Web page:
So…this looks awesome.
The audio is off, and it’s directed by actor Michael Rappaport, which is unexpected. But other than that, this whole documentary looks super interesting. Tribe is almost certainly my favorite hip hop “group” versus single rap artist, and getting to hear thoughts and interviews by the group members themselves along with other prominent members of the hip hop community is bound to be very interesting. Sign me up for anything where ?uestlove talks about music. I’ll keep my radar up for this thing on DVD.
Filed under Movies, Music
These two clips are from the Christopher Guest–directed A Mighty Wind. The film is a fake documentary about the organization of a tribute concert featuring three old folk acts from the last 40 years and it stars much of the same cast as other movies directed by Christopher Guest: Best In Show, For Your Consideration, Waiting For Guffman, and the classic This Is Spinal Tap. I’m not a giant fan of any one of them; they’re all pretty funny but not laugh out loud. Except for these two clips. Each scene features Fred Willard as a ridiculous manager of one of the folk groups in this tribute concert. Colleen and I were crying after this first clip, we rewound it like four times. Not much else by way of introduction so here you go:
I can’t get over how funny his character is to me. The love of catchphrases, the fart machine, the whispering, his hair. His phrasing is just too funny. The “19seventymmmm” is such a funny idea, when I get that old and I ever have to reference anything from my 20s I’m going to do that everytime. Again, the movie as a whole is alright, but man this guy is thoroughly entertaining.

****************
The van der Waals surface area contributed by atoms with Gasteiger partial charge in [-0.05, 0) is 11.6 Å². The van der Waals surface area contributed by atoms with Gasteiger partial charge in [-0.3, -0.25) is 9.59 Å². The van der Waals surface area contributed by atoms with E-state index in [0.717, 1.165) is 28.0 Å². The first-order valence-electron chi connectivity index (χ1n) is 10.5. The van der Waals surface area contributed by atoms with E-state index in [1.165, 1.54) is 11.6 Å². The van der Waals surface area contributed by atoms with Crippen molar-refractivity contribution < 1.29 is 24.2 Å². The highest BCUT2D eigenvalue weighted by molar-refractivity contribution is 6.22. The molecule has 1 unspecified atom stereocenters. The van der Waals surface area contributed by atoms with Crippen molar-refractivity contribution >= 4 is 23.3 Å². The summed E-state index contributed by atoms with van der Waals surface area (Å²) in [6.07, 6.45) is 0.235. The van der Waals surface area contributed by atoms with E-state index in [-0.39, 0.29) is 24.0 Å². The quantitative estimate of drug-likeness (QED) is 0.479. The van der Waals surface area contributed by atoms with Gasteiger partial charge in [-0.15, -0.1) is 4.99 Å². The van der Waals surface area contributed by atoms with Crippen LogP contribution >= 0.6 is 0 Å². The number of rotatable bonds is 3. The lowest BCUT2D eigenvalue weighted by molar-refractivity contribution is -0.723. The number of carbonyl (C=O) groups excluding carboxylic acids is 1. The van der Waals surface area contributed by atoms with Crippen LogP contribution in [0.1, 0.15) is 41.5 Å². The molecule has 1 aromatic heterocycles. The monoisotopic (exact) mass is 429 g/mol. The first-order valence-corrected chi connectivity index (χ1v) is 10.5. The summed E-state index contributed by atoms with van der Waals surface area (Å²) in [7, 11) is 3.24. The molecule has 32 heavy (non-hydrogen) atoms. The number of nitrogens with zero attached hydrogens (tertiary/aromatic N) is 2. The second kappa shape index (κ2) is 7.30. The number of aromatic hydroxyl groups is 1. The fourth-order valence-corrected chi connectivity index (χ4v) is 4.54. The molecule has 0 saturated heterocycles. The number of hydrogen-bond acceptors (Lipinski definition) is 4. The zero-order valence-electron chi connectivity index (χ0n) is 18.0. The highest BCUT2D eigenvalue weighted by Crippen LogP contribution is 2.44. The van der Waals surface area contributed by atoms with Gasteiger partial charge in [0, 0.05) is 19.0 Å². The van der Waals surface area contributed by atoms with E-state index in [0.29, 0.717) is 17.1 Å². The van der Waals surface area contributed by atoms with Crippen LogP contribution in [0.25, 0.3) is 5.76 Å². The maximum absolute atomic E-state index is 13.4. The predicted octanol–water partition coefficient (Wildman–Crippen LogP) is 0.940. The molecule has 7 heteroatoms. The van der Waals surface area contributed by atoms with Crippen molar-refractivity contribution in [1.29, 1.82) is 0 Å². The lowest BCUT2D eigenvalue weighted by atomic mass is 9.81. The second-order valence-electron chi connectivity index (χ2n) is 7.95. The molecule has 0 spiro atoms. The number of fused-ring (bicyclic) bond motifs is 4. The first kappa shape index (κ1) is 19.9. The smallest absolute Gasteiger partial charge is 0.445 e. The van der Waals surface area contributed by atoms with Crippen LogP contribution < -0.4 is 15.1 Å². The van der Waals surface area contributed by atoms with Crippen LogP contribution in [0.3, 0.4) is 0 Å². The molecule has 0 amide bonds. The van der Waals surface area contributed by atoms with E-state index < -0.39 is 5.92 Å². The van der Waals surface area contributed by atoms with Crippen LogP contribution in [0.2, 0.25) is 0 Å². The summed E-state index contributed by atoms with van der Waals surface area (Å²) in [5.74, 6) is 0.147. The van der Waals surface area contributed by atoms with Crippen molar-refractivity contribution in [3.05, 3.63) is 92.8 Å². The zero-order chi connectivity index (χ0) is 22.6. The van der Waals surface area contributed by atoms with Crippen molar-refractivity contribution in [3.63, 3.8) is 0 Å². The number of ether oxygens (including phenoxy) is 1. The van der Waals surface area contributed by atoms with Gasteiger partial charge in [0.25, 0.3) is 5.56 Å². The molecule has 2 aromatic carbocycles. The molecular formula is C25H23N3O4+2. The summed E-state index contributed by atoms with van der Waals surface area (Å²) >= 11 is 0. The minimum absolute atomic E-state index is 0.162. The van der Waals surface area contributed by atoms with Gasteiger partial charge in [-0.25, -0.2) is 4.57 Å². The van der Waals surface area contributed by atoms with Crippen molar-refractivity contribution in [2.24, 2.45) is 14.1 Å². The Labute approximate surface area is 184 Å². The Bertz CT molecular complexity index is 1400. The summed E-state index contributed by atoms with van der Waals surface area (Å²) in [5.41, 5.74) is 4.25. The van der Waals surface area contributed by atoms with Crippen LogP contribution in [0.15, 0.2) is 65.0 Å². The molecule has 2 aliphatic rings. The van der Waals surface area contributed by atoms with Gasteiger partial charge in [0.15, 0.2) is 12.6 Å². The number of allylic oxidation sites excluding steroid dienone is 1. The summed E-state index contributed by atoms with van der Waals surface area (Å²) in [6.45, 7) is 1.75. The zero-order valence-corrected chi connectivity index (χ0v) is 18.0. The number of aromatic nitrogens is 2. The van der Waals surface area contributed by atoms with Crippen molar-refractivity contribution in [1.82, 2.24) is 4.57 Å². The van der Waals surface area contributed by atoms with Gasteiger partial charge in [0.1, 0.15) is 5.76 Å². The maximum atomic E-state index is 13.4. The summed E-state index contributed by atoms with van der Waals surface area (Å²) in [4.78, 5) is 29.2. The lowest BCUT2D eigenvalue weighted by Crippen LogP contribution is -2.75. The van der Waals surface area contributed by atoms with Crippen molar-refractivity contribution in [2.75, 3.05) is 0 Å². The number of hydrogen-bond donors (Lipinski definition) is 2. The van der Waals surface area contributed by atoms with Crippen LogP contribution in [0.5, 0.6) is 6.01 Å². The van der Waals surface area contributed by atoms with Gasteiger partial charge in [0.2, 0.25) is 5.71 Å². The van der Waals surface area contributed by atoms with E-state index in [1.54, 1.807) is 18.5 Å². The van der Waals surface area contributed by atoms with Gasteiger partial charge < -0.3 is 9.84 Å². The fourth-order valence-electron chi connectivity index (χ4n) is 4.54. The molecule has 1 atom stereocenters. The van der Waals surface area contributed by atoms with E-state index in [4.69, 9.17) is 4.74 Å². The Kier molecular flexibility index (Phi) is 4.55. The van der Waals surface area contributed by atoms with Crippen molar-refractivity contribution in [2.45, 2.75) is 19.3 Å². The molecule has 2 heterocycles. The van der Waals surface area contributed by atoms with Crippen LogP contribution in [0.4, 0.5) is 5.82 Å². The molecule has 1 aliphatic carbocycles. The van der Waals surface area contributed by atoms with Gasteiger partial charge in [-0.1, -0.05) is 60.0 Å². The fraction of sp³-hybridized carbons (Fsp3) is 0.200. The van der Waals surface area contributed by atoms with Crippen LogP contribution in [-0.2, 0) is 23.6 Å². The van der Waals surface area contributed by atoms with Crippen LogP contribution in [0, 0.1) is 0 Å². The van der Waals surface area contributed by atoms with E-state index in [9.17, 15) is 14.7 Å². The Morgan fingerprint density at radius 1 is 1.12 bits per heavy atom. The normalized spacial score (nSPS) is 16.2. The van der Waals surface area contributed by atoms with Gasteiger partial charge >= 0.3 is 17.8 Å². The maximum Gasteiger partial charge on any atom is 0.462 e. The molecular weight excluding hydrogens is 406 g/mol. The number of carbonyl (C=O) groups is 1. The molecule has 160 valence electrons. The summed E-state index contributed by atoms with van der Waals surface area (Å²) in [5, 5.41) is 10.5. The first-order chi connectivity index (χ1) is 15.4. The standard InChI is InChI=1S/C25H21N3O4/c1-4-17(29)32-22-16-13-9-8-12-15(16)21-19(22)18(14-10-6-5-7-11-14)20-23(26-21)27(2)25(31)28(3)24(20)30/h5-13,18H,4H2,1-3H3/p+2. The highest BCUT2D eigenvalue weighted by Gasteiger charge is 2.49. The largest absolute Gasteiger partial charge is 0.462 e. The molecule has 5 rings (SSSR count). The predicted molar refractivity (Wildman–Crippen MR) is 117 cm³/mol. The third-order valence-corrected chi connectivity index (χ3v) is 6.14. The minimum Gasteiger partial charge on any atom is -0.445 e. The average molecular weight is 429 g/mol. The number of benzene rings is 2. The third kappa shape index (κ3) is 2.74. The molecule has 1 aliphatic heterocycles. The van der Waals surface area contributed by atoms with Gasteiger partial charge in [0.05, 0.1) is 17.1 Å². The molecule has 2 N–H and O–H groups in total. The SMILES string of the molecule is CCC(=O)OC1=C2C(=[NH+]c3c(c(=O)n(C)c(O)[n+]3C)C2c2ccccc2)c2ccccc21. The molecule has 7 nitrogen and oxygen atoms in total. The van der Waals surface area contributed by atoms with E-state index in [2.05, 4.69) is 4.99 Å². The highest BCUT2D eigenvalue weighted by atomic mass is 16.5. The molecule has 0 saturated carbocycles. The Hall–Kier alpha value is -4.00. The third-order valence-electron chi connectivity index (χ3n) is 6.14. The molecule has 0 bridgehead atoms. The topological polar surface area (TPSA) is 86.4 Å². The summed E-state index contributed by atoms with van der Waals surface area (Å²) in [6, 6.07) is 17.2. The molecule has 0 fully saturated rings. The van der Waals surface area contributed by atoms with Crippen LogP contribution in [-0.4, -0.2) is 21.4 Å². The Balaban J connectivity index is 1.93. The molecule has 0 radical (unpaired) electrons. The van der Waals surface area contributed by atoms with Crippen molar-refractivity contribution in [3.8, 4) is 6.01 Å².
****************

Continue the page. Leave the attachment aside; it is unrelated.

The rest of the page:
hulu.com is one of the greatest sites i’ve been introduced to in awhile. while they don’t have all the tv shows one might want, they have a heck of a lot of good ones. they have all of nbc’s late night talk shows (which are clearly the best), lots of great sitcoms (all three seasons of arrested development, always the most current office and 30 rock episodes, etc.), and even full movies. there aren’t loads but they are free.
i just finished watching a documentary called before the music dies. it discusses the current state of american music and the american music industry. included are interviews with lots of musicians, including ?uestlove, erykah badu, doyle bramhall ii, bonnie raitt, branford marsalis, eric clapton, dave matthews, and others, and also some industry insiders, including music critics, a&r personnel, label execs, etc. if there is something i love, it is listening to real musicians talk about music. these people are people who know what they are talking about it because they live it. this is their niche, whether they are musicians or critics or labelmen. some really interesting thoughts about where our music is currently and where it’s come from and hopefully where it is going.
it’s about an hour and a half, so if you’ve got the time, please watch it. just go here. it’s a fascinating documentary about the unraveling of the music industry and its intense commercialization in the last ten to twenty years. i can tell that something is communicating its ideas well when i actually want to turn it off so i can listen to good music. about halfway through i paused the movie and listened to a few tracks off bob dylan’s the times they are a changin’. this got me excited to work harder, or at least be more intentional in my music listening, and making sure my time is put towards real pieces of art.
and come on. the opening segment of the movie is just one of the most incredible performances by anybody i’ve ever seen. look at how that man dances!